World War II saw continued use of propaganda as a weapon of war, both by Hitler's propagandist Joseph Goebbels and the British Political Warfare Executive.
Some historical revionists claim that the use of gas chambers in the Holocaust is an instance of an effective Allied propaganda campaign that could not be reined in after the war, much like the now discredited claim made during the Gulf War that Iraqi soldiers were ripping newborn babies out of incubators and throwing them to the ground.
Propaganda has been a human activity as far back as reliable recorded evidence exists. The writings of Romans like Livy are considered masterpieces of pro-Roman statist propaganda.
The term itself originates with the Roman Catholic Sacred Congregation for the Propagation of the Faith (sacra congregatio christiano nomini propagando or, briefly, propaganda fide), the department of the pontifical administration charged with the spread of Catholicism and with the regulation of ecclesiastical affairs in non-Catholic countries (mission territory).
The actual Latin stem propagand- conveys a sense of "that which ought to be spread".
Propaganda techniques were first codified and applied in a scientific manner by journalist Walter Lippman and psychologist Edward Bernays (nephew of Sigmund Freud) early in the 20th century. During World War I, Lippman and Bernays were hired by the United States president Woodrow Wilson to sway popular opinion to enter the war on the side of Britain.
The war propaganda campaign of Lippman and Bernays produced within six months so intense an anti-German hysteria as to permanently impress American business (and Adolf Hitler, among others) with the potential of large-scale propaganda to control public opinion. Bernays coined the terms "group mind" and "engineering consent", important concepts in practical propaganda work.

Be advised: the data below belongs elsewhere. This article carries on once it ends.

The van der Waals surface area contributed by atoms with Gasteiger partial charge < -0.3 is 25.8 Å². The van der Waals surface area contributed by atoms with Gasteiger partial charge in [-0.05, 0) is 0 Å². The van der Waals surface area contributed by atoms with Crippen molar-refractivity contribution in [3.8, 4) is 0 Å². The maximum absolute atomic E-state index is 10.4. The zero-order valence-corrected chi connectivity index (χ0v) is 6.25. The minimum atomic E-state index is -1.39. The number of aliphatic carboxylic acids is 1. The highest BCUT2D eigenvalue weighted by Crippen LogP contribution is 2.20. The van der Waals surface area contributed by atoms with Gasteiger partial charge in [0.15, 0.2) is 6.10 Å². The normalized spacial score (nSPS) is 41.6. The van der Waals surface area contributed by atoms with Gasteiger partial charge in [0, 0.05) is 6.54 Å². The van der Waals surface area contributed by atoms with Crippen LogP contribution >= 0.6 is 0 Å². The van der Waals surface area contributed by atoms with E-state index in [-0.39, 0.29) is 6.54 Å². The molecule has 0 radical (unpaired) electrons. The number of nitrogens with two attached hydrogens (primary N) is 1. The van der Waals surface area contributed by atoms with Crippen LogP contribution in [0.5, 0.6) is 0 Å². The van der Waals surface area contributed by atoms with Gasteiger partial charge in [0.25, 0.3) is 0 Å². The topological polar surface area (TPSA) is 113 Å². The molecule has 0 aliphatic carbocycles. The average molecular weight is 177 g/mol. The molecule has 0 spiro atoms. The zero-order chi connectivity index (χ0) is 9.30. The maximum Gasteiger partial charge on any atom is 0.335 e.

The current public relations industry is a direct outgrowth of Lippman and Bernays' work and is still used extensively by the United States government. For the first half of the 20th century Bernays and Lippman themselves ran a very successful public relations firm.
Most propaganda in Germany was produced by the Ministry for Public Enlightenment and Propaganda ("Promi" in German abbreviation). Joseph Goebbels was placed in charge of this ministry shortly after Hitler took power in 1933.
All journalists, writers, and artists were required to register with one of the Ministry's subordinate chambers for the press, fine arts, music, theater, film, literature, or radio.
The Nazis believed in propaganda as a vital tool in achieving their goals. Adolf Hitler, Germany's Fuhrer, was impressed by the power of Allied propaganda during World War 1 and believed that it had been a primary cause of the collapse of morale and revolts in the German home front and Navy in 1918.
Hitler would meet nearly every day with Goebbels to discuss the news and Goebbels would obtain Hitler's thoughts on the subject; Goebbels would then meet with senior Ministry officials and pass down the official Party line on world events.
Broadcasters and journalists required prior approval before their works were disseminated.
In addition the Nazis had no moral qualms about spreading propaganda which they themselves knew to the false and indeed spreading deliberately false information was part of a doctrine known as the Big Lie.
Nazi propaganda before the start of World War II had several distinct audiences:
Until the Battle of Stalingrad's conclusion on February 4, 1943, German propaganda emphasized the prowness of German arms and the humanity German soldiers had shown to the peoples of occupied territories.
In contrast, British and Allied fliers were depicted as cowardly murderers, and Americans in particular as gangsters in the style of Al Capone. At the same time, German propaganda sought to alienate Americans and British from each other, and both these Western belligerents from the Soviets.
After Stalingrad, the main theme changed to Germany as the sole defender of Western European culture against the "Bolshevist hordes." The introduction of the V-1 and V-2 "vengeance weapons" was emphasized to convince Britons of the hopelessness of defeating Germany.
Goebbels committed suicide shortly after Hitler on April 30, 1945. In his stead, Hans Fritzsche, who had been head of the Radio Chamber, was tried and acquitted by the Nuremberg war crimes tribunal.
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